Wayne Parry/AP
September 11, 2017 08:00 AM

Victoria Huggins returned to the pageant circuit at 17, but she’s been advocating for Alzheimer’s awareness and music therapy since she was 7 years old.

Huggins, the reigning Miss North Carolina, sang for her great-grandmother during visits to the nursing home where she received extended care. After a while, other residents wanted to hear her voice, so Huggins performed in the lobby, where she encountered Alzheimer’s patients for the first time.

“Sometimes the music would help connect them to memories they had been unable to remember due to Alzheimer’s,” Huggins, 23, tells PEOPLE. “To see how something that I love so much, music, was able to bring so much joy and comfort not only to the person dealing with the disease, but also their families, that showed me that that was something I wanted to get involved in.”

Huggins — who entered her first pageant when she was 5 years old — remembers one song in particular that resonated with a patient she visited in Fayetteville, North Carolina.

“There was a lady named Miss Rosie, and she had not been able to remember her husband for the past six months,” the University of North Carolina at Pembroke alumna recalls. “I started singing ‘At Last,’ and she reached her hand from the wheelchair to her husband’s beside her and said, ‘Honey, that’s our song.’ She started singing along to the lyrics and told all of her caregivers that that was her first dance at their wedding. He just looked at her like he had seen the sun for the first time. It was like a scene out of The Notebook.”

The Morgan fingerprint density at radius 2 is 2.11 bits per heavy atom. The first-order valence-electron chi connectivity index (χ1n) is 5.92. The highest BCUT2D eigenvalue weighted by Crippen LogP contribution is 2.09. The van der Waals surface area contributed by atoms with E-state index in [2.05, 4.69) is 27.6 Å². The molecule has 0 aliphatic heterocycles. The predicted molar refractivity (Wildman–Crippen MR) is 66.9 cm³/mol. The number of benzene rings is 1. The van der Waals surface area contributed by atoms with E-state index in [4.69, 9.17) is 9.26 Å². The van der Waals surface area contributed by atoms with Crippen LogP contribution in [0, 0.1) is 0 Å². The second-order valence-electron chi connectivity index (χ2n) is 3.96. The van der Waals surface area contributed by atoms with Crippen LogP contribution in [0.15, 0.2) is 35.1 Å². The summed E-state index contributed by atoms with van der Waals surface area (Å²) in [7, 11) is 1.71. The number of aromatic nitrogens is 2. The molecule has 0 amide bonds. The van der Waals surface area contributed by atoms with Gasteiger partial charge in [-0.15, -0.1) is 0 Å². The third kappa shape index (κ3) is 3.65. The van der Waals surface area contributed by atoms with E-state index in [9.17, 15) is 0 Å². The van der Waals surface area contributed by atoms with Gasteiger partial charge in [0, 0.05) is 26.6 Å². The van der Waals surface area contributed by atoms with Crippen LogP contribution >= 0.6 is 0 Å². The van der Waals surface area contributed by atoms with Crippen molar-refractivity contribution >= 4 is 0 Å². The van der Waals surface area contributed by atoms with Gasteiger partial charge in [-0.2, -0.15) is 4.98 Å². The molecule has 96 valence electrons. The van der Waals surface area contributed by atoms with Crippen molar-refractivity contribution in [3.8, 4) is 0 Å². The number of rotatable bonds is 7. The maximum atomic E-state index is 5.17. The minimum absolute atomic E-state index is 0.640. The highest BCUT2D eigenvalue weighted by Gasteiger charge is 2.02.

Life changing moments like that led Huggins to partner with the Alzheimer’s Association, for which she serves as an ambassador and partakes in the organization’s annual Walk to End Alzheimer’s. And since earning the title of Miss North Carolina in June, Huggins has started gathering iPods and loading them with personalized playlists for Alzheimer’s patients to listen to in nursing homes.

The Johns Hopkins grad student explains that the cost of music therapy makes it difficult to implement in every nursing home, but the iPods can help until legislation funding the practice passes.

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“That’s my ultimate goal,” Huggins says of pushing for government funding. “North Carolina is on the way to having it implemented in every facility. A lot of other states have it on a much larger scale, but it definitely needs more awareness, and I hope that’s what I can do.”

Bringing her cause to Miss America, where she competed Sunday, seems like a perfect fit to Huggins, as nearly two-thirds of the more than 5 million Americans living with Alzheimer’s are women.

 

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